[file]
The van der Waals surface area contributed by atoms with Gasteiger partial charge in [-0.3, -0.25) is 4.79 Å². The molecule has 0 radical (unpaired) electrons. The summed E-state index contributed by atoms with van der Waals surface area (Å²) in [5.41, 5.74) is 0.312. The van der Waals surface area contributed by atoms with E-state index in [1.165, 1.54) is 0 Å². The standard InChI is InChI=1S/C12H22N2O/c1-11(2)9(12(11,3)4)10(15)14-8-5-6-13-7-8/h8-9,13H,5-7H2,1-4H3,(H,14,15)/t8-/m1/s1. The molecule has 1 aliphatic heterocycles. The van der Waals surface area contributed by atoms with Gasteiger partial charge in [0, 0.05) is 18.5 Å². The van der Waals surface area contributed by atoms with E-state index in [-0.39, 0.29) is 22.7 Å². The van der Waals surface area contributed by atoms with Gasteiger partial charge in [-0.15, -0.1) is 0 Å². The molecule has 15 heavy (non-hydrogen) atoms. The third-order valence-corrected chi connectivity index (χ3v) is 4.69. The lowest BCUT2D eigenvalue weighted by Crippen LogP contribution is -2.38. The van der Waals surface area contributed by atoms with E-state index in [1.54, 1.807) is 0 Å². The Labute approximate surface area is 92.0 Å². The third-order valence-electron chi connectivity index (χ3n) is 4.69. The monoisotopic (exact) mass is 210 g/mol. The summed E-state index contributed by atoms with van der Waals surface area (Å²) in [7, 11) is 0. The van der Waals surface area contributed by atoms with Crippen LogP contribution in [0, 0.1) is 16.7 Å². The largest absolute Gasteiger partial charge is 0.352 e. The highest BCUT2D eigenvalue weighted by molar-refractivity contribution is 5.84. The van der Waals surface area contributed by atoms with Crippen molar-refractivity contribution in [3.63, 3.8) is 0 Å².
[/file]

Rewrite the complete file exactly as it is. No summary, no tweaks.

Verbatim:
The van der Waals surface area contributed by atoms with Gasteiger partial charge in [-0.3, -0.25) is 4.79 Å². The molecule has 0 radical (unpaired) electrons. The summed E-state index contributed by atoms with van der Waals surface area (Å²) in [5.41, 5.74) is 0.312. The van der Waals surface area contributed by atoms with E-state index in [1.165, 1.54) is 0 Å². The standard InChI is InChI=1S/C12H22N2O/c1-11(2)9(12(11,3)4)10(15)14-8-5-6-13-7-8/h8-9,13H,5-7H2,1-4H3,(H,14,15)/t8-/m1/s1. The molecule has 1 aliphatic heterocycles. The van der Waals surface area contributed by atoms with Gasteiger partial charge in [0, 0.05) is 18.5 Å². The van der Waals surface area contributed by atoms with E-state index in [-0.39, 0.29) is 22.7 Å². The van der Waals surface area contributed by atoms with Gasteiger partial charge in [-0.15, -0.1) is 0 Å². The molecule has 15 heavy (non-hydrogen) atoms. The third-order valence-corrected chi connectivity index (χ3v) is 4.69. The lowest BCUT2D eigenvalue weighted by Crippen LogP contribution is -2.38. The van der Waals surface area contributed by atoms with E-state index in [1.54, 1.807) is 0 Å². The Labute approximate surface area is 92.0 Å². The third-order valence-electron chi connectivity index (χ3n) is 4.69. The monoisotopic (exact) mass is 210 g/mol. The summed E-state index contributed by atoms with van der Waals surface area (Å²) in [7, 11) is 0. The van der Waals surface area contributed by atoms with Crippen LogP contribution in [0, 0.1) is 16.7 Å². The largest absolute Gasteiger partial charge is 0.352 e. The highest BCUT2D eigenvalue weighted by molar-refractivity contribution is 5.84. The van der Waals surface area contributed by atoms with Crippen molar-refractivity contribution in [3.63, 3.8) is 0 Å².